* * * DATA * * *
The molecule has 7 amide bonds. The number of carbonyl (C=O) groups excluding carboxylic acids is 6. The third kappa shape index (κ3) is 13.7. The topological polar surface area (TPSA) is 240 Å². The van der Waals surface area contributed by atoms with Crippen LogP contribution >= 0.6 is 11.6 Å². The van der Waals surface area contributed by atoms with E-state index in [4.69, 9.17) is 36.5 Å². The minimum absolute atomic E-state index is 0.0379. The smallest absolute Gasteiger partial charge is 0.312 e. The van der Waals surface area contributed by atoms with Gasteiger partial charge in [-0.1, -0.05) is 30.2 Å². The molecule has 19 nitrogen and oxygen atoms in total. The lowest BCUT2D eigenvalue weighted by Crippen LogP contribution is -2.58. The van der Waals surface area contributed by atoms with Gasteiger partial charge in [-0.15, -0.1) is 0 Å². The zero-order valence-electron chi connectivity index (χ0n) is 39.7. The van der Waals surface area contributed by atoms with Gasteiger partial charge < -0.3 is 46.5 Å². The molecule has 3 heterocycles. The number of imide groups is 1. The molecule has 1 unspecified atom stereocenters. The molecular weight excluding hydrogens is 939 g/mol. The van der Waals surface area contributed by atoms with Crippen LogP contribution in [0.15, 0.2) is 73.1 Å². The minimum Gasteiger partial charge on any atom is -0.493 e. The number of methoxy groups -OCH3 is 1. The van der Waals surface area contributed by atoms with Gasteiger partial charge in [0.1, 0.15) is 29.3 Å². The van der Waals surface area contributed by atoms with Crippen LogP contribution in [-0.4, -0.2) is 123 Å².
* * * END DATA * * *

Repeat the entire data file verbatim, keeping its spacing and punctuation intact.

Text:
The molecule has 7 amide bonds. The number of carbonyl (C=O) groups excluding carboxylic acids is 6. The third kappa shape index (κ3) is 13.7. The topological polar surface area (TPSA) is 240 Å². The van der Waals surface area contributed by atoms with Crippen LogP contribution >= 0.6 is 11.6 Å². The van der Waals surface area contributed by atoms with E-state index in [4.69, 9.17) is 36.5 Å². The minimum absolute atomic E-state index is 0.0379. The smallest absolute Gasteiger partial charge is 0.312 e. The van der Waals surface area contributed by atoms with Gasteiger partial charge in [-0.1, -0.05) is 30.2 Å². The molecule has 19 nitrogen and oxygen atoms in total. The lowest BCUT2D eigenvalue weighted by Crippen LogP contribution is -2.58. The van der Waals surface area contributed by atoms with Gasteiger partial charge in [-0.15, -0.1) is 0 Å². The zero-order valence-electron chi connectivity index (χ0n) is 39.7. The van der Waals surface area contributed by atoms with Gasteiger partial charge < -0.3 is 46.5 Å². The molecule has 3 heterocycles. The number of imide groups is 1. The molecule has 1 unspecified atom stereocenters. The molecular weight excluding hydrogens is 939 g/mol. The van der Waals surface area contributed by atoms with Crippen LogP contribution in [0.15, 0.2) is 73.1 Å². The minimum Gasteiger partial charge on any atom is -0.493 e. The number of methoxy groups -OCH3 is 1. The van der Waals surface area contributed by atoms with Gasteiger partial charge in [0.1, 0.15) is 29.3 Å². The van der Waals surface area contributed by atoms with Crippen LogP contribution in [-0.4, -0.2) is 123 Å².